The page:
‘Mock exams aren’t a fair way to decide grades’

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Mia Cleal-Bramley

If the government call mock results a safety net, in some cases they are deluding themselves.

I’m Mia, I’m 18, and I’m waiting on my A-level results.

The Department for Education has announced a last-minute “triple lock” – saying our final results will be no lower than our mock exams.

My mock results were far lower than I need for university, and whilst not being entirely bad, they’re not the grades I need.

The decision to tweak the methodology of results day at the 11th hour could be seen by some students as panic, or certainly poor planning from the government, and potentially puts more stress on the shoulders of some students in an already anxious year group.

So what do I think is wrong with mocks?

A practice run or exam conditions?

Some schools don’t give you a grade for mocks, but feedback for you to focus on instead. Others do them at different times, they use old papers, or teachers set the questions themselves. It isn’t fair because it isn’t standardised.

One of my teachers used it as a practice run and gave us plenty of advice and hints on what to revise, as well as timings we needed to follow. Another teacher gave us no hints in regards to possible questions, and pretended it was the final exam so we would be more prepared.

In other words, one took it seriously, the other was far more laid back.

It’s not a standardised process even within the school, let alone the country as a whole.

Some teachers use mocks as a way to see where students need support, and often use the feedback as lesson plans for the lead up to exams, focusing on problems shared by the whole class. So it’s fair to assume we’re expected to get things wrong, at least to some degree.

This expectation of some errors, or more than would be expected in the final exam, could mean that mocks are not reflective of the highest ability of a student.

Marking harshly or with leniency?

One teacher told me they had their “head in their hands” over the government’s change of plan.

“The mock exam means many different things to many different people,” they said. “Even within our college, from department to department they’re treated differently.”

“In one department, which is under scrutiny from college management due to recent results”, the teacher said, “they took the decision to inflate their grades for political reasons.”

Meanwhile, another department was “harsh”. They said it “used the final mock to ensure that the kids buck their ideas up, and give them that bit of extra incentive for them to put the work in.”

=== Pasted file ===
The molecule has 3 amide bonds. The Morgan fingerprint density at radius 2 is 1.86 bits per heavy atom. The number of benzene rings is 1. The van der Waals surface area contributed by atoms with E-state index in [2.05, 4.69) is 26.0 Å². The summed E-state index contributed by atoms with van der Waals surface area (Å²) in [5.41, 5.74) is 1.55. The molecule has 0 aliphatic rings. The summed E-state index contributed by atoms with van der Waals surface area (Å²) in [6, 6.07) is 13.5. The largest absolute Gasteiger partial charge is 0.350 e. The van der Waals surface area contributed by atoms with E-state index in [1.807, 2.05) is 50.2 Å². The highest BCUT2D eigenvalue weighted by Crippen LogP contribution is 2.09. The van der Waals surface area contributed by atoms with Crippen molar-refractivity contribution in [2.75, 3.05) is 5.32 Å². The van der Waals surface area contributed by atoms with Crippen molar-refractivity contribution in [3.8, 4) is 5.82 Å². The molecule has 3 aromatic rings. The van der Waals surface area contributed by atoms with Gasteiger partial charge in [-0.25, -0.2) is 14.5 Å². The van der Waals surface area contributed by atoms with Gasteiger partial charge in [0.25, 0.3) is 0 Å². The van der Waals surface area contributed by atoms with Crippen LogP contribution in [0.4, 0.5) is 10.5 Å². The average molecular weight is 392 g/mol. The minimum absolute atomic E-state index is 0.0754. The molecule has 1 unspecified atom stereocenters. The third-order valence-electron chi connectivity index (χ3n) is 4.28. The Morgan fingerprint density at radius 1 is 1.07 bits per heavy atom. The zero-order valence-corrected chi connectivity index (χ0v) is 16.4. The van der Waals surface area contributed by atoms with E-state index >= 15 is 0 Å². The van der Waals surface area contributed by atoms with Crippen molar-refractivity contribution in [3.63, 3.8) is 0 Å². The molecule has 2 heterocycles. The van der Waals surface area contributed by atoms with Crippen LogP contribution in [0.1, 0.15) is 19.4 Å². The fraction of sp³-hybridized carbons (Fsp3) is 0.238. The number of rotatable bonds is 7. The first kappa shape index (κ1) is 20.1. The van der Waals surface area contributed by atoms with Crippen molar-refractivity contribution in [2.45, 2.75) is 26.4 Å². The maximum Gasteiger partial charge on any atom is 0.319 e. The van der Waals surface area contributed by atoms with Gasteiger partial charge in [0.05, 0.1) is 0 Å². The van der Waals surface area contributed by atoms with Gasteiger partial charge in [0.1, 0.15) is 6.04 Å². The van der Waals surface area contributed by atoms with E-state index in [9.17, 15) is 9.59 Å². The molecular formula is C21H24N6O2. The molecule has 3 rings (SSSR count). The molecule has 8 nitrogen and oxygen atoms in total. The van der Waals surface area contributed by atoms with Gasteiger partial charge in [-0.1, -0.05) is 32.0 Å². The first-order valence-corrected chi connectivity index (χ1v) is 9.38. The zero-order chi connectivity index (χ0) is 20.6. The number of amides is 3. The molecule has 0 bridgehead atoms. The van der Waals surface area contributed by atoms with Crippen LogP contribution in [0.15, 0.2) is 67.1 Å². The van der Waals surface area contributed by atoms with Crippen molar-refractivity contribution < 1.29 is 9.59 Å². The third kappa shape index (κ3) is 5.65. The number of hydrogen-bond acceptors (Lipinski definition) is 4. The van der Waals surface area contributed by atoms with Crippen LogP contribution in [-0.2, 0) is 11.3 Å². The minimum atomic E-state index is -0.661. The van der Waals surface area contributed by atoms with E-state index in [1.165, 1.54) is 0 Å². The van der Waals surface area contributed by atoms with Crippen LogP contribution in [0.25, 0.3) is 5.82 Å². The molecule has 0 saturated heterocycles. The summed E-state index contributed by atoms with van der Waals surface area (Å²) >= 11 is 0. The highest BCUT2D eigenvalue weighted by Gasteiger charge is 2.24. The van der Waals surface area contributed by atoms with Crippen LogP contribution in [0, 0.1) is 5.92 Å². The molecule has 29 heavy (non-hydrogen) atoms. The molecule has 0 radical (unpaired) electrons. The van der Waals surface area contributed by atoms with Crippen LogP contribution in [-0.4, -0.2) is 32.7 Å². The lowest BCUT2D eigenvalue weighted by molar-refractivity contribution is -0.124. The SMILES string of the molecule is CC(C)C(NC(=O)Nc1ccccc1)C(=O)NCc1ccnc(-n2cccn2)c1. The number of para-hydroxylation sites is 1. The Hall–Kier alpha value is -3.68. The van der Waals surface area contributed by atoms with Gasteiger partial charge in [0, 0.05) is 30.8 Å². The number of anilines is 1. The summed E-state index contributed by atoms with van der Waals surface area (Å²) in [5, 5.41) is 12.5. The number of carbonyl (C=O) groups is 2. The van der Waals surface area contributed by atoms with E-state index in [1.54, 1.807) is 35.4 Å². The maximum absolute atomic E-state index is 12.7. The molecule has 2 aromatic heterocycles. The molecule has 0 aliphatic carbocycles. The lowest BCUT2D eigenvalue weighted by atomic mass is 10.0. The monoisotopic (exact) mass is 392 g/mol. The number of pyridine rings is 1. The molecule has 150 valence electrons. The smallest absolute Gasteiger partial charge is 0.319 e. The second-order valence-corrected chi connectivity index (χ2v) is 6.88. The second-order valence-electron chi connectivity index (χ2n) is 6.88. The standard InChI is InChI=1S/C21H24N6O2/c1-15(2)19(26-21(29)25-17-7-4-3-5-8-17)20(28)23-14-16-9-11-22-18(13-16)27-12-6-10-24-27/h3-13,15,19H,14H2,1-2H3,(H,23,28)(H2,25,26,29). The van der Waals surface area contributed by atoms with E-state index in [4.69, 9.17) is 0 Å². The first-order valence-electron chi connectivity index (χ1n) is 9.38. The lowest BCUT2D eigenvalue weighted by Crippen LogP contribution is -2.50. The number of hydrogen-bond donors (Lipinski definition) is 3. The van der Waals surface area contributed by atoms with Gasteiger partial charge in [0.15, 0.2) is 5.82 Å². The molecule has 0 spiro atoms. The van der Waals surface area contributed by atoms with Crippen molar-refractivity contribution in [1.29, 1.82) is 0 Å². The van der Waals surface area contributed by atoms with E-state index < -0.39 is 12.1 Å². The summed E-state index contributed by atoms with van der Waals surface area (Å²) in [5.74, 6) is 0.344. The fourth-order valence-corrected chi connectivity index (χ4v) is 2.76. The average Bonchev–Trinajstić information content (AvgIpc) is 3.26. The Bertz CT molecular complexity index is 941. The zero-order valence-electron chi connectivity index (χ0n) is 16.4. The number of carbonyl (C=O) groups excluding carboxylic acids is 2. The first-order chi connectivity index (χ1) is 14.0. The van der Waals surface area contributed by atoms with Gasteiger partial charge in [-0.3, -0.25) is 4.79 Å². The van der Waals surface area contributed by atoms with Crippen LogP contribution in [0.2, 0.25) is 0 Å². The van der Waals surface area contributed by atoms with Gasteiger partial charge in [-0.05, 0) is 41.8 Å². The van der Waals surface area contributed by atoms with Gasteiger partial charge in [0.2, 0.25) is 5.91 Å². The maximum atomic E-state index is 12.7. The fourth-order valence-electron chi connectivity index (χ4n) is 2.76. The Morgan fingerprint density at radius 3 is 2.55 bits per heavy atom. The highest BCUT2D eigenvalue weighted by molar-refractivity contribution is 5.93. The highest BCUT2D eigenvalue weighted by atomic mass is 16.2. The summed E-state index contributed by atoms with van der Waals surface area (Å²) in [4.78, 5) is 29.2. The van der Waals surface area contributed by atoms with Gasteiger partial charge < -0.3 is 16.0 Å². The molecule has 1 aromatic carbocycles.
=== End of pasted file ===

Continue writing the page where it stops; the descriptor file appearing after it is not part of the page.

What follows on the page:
This shows how different teachers approach mocks – some mark with the benefit of the doubt, others mark very harshly. In the final exam, I feel like there is not the same spectrum of leniency.

“It’s just going to cause so much trouble,” the teacher said. “I know that a lot of them will genuinely believe they have been hard done by, and for some of them, rightly so.”

People being forgotten

Within my class there were those who barely revised and preferred to use it as an opportunity to find out what they needed to work on, and others who stayed up until 2am to cram all the knowledge in to get the best mark they could.

People react differently to mocks than to final exams – I think there is an understanding that if you mess up your mocks, then you can fix whatever needs to be fixed by the final exam.

And some students also don’t necessarily try as hard for mocks as they do for the real thing. One student who admitted he hadn’t tried his best also explained how the system affects people with learning difficulties.

“When it actually comes to the real thing you focus more,” he said. “Leading up to the real exam you put more effort in. During a mock exam you don’t do those things.

“I have dyslexia. They did an assessment with me and gave me 25% extra time in my exams.

“During the mock exams I wasn’t given that extra time, just because the class wasn’t long enough.”

Again, it varies from school to school – my sixth form allows for extra time, and takes students off timetable so they can sit the mock with the time that they would have in the “real thing”.

So what should we do?

I would have preferred to stick to the predictions given by teachers. The teachers know the students best, they understand their potential growth and work ethic, and this can all be factored into their predictions.

It would perhaps be a fairer system on which to calculate someone’s future.

Using mocks as a backup glosses over a lot of issues that come with them, and a student’s performance in those mocks should not be indicative of their final academic ability for the course of two years.

The way that a student treats their mocks varies spectacularly from individual to individual, which makes it difficult to moderate, and make “fair”.

Whilst we know that moderation is clearly critical to ensure that schools aren’t inflating grades without a true foundation, it is important not to conflate moderation with delusions of safety or reassurance.

One way of looking at it is to look at exams as a concert – the orchestra would not perform a rehearsal instead of their opening night as it does not reflect the ability of the musicians in the best possible light.

In the same way, using mocks would be to partially disregard the predictions of teachers, who factor them into predicted grades, and allows for growth, application, and some extra revision.

Mia was talking to Tom Gerken and Andree Massiah.

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